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I am new to python and found that I can import a module without importing any of the classes inside it. I have the following structure --

myLib/
    __init__.py
    A.py
    B.py

driver.py

Inside driver.py I do the following --

import myLib
tmp = myLib.A()

I get the following error trying to run it. AttributeError: 'module' object has no attribute A

Eclipse does not complain when I do this, in fact the autocomplete shows A when I type myLib.A.

What does not it mean when I import a module and not any of the classes inside it?

Thanks

P

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1  
myLib is not a module but a package. A and B are modules. – Jasper van den Bosch Mar 10 '13 at 19:22
up vote 4 down vote accepted

Python is not Java. A and B are not classes. They are modules. You need to import them separately. (And myLib is not a module but a package.)

The modules A and B might themselves contain classes, which might or might not be called A and B. You can have as many classes in a module as you like - or even none at all, as it is quite possible to write a large Python program with no classes.

To answer your question though, importing myLib simply places the name myLib inside your current namespace. Anything in __init__.py will be executed: if that file itself defines or imports any names, they will be available as attributes of myLib.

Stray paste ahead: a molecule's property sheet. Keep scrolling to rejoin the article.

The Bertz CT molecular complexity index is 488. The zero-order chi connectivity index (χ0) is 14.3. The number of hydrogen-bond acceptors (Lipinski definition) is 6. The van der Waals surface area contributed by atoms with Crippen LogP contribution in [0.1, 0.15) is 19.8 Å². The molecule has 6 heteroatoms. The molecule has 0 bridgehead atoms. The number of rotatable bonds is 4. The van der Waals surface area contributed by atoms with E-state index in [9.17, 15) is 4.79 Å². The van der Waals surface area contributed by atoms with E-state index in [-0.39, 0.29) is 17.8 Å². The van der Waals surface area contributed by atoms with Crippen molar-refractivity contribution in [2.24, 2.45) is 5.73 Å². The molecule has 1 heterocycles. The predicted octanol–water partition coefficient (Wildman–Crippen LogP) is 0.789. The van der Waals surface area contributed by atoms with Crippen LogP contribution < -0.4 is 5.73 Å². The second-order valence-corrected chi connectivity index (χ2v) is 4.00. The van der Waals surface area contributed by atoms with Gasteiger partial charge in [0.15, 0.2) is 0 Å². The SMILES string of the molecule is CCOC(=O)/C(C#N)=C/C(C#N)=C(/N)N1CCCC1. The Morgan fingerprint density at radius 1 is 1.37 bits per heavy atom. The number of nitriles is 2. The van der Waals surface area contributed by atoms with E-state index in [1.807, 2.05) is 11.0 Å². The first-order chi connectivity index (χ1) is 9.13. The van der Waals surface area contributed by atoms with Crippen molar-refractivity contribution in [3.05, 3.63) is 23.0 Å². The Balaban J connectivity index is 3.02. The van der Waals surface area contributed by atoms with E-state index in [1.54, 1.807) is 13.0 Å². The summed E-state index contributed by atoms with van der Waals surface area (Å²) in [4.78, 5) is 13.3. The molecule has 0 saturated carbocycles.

If you do from myLib import A, you have now imported the module A into the current namespace. But again, any of its classes still have to be referenced via the A name: so if you do have a class A there, you would instantiate it via A.A().

A third option is to do from myLib.A import A, which does import the class A into your current namespace. In this case, you can just call A() to instantiate the class.

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Ah. Thanks! Exactly the information I am looking for. – R11 Mar 10 '13 at 20:52

You need to do

from mylib import A

Because A is not an attribute of __init__.py inside mylib

When you do import mylib it imports __init__.py

See my answer. About packages

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